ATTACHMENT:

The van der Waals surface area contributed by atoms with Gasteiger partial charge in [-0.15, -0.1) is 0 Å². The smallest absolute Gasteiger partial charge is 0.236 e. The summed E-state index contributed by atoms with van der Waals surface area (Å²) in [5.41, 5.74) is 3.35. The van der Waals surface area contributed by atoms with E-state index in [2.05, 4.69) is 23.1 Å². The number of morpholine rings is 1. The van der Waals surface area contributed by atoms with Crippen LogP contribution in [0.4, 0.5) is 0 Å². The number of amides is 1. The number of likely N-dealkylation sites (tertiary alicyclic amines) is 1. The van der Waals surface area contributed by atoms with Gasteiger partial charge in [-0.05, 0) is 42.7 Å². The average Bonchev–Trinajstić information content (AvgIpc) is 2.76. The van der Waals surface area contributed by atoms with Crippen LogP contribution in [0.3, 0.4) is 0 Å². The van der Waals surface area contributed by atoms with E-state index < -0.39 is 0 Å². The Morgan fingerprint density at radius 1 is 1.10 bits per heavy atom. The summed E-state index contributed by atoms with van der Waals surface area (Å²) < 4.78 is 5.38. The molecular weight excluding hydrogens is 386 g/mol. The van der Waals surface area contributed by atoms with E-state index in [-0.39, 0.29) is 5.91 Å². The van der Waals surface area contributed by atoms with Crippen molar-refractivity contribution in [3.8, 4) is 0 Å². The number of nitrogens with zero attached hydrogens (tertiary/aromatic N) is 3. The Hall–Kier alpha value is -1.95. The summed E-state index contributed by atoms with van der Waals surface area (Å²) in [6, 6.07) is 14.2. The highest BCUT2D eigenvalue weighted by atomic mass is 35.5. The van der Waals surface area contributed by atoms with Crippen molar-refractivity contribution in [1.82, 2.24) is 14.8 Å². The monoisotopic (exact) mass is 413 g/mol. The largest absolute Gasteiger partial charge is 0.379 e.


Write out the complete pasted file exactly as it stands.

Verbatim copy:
The van der Waals surface area contributed by atoms with Gasteiger partial charge in [-0.15, -0.1) is 0 Å². The smallest absolute Gasteiger partial charge is 0.236 e. The summed E-state index contributed by atoms with van der Waals surface area (Å²) in [5.41, 5.74) is 3.35. The van der Waals surface area contributed by atoms with E-state index in [2.05, 4.69) is 23.1 Å². The number of morpholine rings is 1. The van der Waals surface area contributed by atoms with Crippen LogP contribution in [0.4, 0.5) is 0 Å². The number of amides is 1. The number of likely N-dealkylation sites (tertiary alicyclic amines) is 1. The van der Waals surface area contributed by atoms with Gasteiger partial charge in [-0.05, 0) is 42.7 Å². The average Bonchev–Trinajstić information content (AvgIpc) is 2.76. The van der Waals surface area contributed by atoms with Crippen LogP contribution in [0.3, 0.4) is 0 Å². The van der Waals surface area contributed by atoms with E-state index < -0.39 is 0 Å². The Morgan fingerprint density at radius 1 is 1.10 bits per heavy atom. The summed E-state index contributed by atoms with van der Waals surface area (Å²) < 4.78 is 5.38. The molecular weight excluding hydrogens is 386 g/mol. The van der Waals surface area contributed by atoms with E-state index in [-0.39, 0.29) is 5.91 Å². The van der Waals surface area contributed by atoms with Crippen molar-refractivity contribution in [3.8, 4) is 0 Å². The number of nitrogens with zero attached hydrogens (tertiary/aromatic N) is 3. The Hall–Kier alpha value is -1.95. The summed E-state index contributed by atoms with van der Waals surface area (Å²) in [6, 6.07) is 14.2. The highest BCUT2D eigenvalue weighted by atomic mass is 35.5. The van der Waals surface area contributed by atoms with Crippen molar-refractivity contribution in [1.82, 2.24) is 14.8 Å². The monoisotopic (exact) mass is 413 g/mol. The largest absolute Gasteiger partial charge is 0.379 e.